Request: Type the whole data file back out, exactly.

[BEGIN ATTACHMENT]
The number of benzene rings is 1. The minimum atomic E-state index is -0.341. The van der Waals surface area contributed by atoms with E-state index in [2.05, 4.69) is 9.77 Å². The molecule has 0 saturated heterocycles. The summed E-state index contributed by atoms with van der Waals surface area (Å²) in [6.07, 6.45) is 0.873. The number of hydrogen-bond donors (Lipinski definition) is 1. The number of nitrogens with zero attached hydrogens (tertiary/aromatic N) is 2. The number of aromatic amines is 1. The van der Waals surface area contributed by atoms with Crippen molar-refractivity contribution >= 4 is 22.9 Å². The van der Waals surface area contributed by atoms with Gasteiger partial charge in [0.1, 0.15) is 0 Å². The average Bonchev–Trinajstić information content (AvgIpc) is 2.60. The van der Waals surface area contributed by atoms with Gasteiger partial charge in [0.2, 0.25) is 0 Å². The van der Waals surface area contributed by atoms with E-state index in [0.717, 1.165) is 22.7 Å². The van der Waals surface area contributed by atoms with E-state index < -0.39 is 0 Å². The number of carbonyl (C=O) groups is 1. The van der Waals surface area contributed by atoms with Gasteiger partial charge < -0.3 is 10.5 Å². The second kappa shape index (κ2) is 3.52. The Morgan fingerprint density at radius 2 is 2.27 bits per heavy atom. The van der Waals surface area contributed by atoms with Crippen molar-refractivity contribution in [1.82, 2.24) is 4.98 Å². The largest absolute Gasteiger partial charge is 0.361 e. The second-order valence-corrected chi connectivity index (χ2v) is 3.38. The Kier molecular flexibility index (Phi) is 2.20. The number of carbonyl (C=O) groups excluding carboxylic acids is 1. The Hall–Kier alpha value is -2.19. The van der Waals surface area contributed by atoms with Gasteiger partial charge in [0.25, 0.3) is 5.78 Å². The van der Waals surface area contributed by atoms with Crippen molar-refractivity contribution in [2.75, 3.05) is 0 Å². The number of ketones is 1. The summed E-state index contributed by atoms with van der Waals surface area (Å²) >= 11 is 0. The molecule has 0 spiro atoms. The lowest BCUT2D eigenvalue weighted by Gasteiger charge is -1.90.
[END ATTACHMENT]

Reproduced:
The number of benzene rings is 1. The minimum atomic E-state index is -0.341. The van der Waals surface area contributed by atoms with E-state index in [2.05, 4.69) is 9.77 Å². The molecule has 0 saturated heterocycles. The summed E-state index contributed by atoms with van der Waals surface area (Å²) in [6.07, 6.45) is 0.873. The number of hydrogen-bond donors (Lipinski definition) is 1. The number of nitrogens with zero attached hydrogens (tertiary/aromatic N) is 2. The number of aromatic amines is 1. The van der Waals surface area contributed by atoms with Crippen molar-refractivity contribution >= 4 is 22.9 Å². The van der Waals surface area contributed by atoms with Gasteiger partial charge in [0.1, 0.15) is 0 Å². The average Bonchev–Trinajstić information content (AvgIpc) is 2.60. The van der Waals surface area contributed by atoms with Gasteiger partial charge in [0.2, 0.25) is 0 Å². The van der Waals surface area contributed by atoms with E-state index in [0.717, 1.165) is 22.7 Å². The van der Waals surface area contributed by atoms with E-state index < -0.39 is 0 Å². The number of carbonyl (C=O) groups is 1. The van der Waals surface area contributed by atoms with Gasteiger partial charge < -0.3 is 10.5 Å². The second kappa shape index (κ2) is 3.52. The Morgan fingerprint density at radius 2 is 2.27 bits per heavy atom. The van der Waals surface area contributed by atoms with Crippen molar-refractivity contribution in [1.82, 2.24) is 4.98 Å². The largest absolute Gasteiger partial charge is 0.361 e. The second-order valence-corrected chi connectivity index (χ2v) is 3.38. The Kier molecular flexibility index (Phi) is 2.20. The number of carbonyl (C=O) groups excluding carboxylic acids is 1. The Hall–Kier alpha value is -2.19. The van der Waals surface area contributed by atoms with Gasteiger partial charge in [0.25, 0.3) is 5.78 Å². The van der Waals surface area contributed by atoms with Crippen molar-refractivity contribution in [2.75, 3.05) is 0 Å². The number of ketones is 1. The summed E-state index contributed by atoms with van der Waals surface area (Å²) >= 11 is 0. The molecule has 0 spiro atoms. The lowest BCUT2D eigenvalue weighted by Gasteiger charge is -1.90.